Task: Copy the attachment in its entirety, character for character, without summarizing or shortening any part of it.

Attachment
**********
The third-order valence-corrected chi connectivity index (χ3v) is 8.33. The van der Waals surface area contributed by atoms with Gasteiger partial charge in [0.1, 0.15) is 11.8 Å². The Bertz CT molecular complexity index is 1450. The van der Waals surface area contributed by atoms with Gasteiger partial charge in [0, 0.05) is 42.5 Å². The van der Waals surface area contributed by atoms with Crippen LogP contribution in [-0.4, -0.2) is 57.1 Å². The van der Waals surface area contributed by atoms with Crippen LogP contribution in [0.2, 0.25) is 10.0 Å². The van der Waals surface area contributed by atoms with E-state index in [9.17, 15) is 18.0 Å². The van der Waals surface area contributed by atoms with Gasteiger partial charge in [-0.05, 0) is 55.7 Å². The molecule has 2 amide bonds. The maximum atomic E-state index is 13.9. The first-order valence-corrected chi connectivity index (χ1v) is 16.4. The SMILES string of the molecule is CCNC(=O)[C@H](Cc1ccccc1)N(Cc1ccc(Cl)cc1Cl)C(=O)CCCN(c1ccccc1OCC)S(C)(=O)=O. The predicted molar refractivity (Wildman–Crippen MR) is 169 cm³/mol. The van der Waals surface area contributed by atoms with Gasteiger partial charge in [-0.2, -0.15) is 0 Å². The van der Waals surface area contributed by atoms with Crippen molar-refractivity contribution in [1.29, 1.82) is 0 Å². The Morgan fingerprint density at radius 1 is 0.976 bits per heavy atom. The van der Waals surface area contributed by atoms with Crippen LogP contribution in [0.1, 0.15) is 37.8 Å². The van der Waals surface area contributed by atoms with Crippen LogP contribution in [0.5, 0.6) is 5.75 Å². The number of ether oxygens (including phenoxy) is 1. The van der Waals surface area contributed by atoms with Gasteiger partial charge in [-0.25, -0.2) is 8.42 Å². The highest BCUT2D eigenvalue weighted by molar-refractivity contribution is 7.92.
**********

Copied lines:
The third-order valence-corrected chi connectivity index (χ3v) is 8.33. The van der Waals surface area contributed by atoms with Gasteiger partial charge in [0.1, 0.15) is 11.8 Å². The Bertz CT molecular complexity index is 1450. The van der Waals surface area contributed by atoms with Gasteiger partial charge in [0, 0.05) is 42.5 Å². The van der Waals surface area contributed by atoms with Crippen LogP contribution in [-0.4, -0.2) is 57.1 Å². The van der Waals surface area contributed by atoms with Crippen LogP contribution in [0.2, 0.25) is 10.0 Å². The van der Waals surface area contributed by atoms with E-state index in [9.17, 15) is 18.0 Å². The van der Waals surface area contributed by atoms with Gasteiger partial charge in [-0.05, 0) is 55.7 Å². The molecule has 2 amide bonds. The maximum atomic E-state index is 13.9. The first-order valence-corrected chi connectivity index (χ1v) is 16.4. The SMILES string of the molecule is CCNC(=O)[C@H](Cc1ccccc1)N(Cc1ccc(Cl)cc1Cl)C(=O)CCCN(c1ccccc1OCC)S(C)(=O)=O. The predicted molar refractivity (Wildman–Crippen MR) is 169 cm³/mol. The van der Waals surface area contributed by atoms with Gasteiger partial charge in [-0.2, -0.15) is 0 Å². The van der Waals surface area contributed by atoms with Crippen molar-refractivity contribution in [1.29, 1.82) is 0 Å². The Morgan fingerprint density at radius 1 is 0.976 bits per heavy atom. The van der Waals surface area contributed by atoms with Crippen LogP contribution in [0.1, 0.15) is 37.8 Å². The van der Waals surface area contributed by atoms with Crippen LogP contribution in [0.5, 0.6) is 5.75 Å². The number of ether oxygens (including phenoxy) is 1. The van der Waals surface area contributed by atoms with Gasteiger partial charge in [-0.25, -0.2) is 8.42 Å². The highest BCUT2D eigenvalue weighted by molar-refractivity contribution is 7.92.